One of the fiercest competitors in Major League Baseball history, pitcher Bob Gibson wasn’t intimidated by anyone. Born in Omaha, Nebraska in 1935, Gibson overcame childhood illnesses to not only play youth sports, but excel in it.
Bob Gibson was one of very few players to spend his entire career with one team. He played 17 seasons with the St. Louis Cardinals. He’s best known for his scowl on the mound, hardly ever smiling. He wouldn’t hesitate to throw brushback pitches to let the batter know that he was in charge. Despite the intimidation, Gibson had plenty of control. He hit only 102 batters in his career (an average of six batters per season).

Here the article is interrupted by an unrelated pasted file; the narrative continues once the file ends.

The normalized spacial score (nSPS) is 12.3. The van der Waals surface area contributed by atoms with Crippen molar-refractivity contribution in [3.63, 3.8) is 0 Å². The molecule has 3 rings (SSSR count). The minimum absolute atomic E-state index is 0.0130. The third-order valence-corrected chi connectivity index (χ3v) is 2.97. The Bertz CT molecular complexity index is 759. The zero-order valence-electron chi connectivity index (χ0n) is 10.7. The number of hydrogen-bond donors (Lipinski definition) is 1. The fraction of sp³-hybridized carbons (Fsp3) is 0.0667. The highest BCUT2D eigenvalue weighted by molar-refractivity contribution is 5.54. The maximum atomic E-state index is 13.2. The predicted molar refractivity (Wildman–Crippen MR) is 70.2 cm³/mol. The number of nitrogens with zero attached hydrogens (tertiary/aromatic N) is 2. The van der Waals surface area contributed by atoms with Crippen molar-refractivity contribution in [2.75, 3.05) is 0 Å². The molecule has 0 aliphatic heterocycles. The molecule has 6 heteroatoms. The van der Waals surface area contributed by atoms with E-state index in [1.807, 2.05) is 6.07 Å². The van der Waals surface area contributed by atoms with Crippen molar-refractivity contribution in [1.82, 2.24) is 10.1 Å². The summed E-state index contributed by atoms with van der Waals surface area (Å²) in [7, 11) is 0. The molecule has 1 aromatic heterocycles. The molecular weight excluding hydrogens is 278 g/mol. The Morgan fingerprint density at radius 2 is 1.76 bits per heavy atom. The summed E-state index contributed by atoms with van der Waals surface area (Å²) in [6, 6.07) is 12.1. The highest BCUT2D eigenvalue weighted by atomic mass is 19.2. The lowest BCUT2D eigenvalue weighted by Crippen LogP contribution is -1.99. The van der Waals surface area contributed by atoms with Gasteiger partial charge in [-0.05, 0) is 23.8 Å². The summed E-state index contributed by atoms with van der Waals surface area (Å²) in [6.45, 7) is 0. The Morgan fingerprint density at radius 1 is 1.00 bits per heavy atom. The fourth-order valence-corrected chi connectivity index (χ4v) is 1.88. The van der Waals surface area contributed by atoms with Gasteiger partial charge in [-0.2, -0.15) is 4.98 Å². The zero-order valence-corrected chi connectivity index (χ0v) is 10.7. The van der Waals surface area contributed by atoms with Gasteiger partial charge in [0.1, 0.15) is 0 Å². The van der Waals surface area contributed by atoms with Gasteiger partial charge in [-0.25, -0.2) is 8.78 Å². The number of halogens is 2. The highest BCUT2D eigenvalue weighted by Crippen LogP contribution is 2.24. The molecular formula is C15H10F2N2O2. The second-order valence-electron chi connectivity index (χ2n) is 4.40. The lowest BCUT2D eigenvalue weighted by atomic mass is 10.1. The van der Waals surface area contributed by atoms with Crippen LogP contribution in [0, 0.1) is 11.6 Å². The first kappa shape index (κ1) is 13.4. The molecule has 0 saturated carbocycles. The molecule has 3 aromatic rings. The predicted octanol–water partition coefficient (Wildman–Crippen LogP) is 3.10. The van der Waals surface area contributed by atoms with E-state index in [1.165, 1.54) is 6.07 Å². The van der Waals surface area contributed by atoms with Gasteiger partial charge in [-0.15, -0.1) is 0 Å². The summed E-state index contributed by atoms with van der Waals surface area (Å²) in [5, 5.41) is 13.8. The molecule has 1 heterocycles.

Gibson retired in 1975 with 3,117 career strikeouts, two Cy Young Awards and two World Series titles. He was a nine-time All-Star and Gold Glove winner and won the National League MVP award in 1968 – a rare feat for pitchers. He still holds Major League records in strikeouts during a World Series (35), strikeouts in a World Series game (17) and lowest earn run average in a season (1.12 in 1968).
Known for his ability to play in multiple sports, Gibson briefly played professional basketball with the Harlem Globetrotters, overlapping his time with the Cardinals for a short while.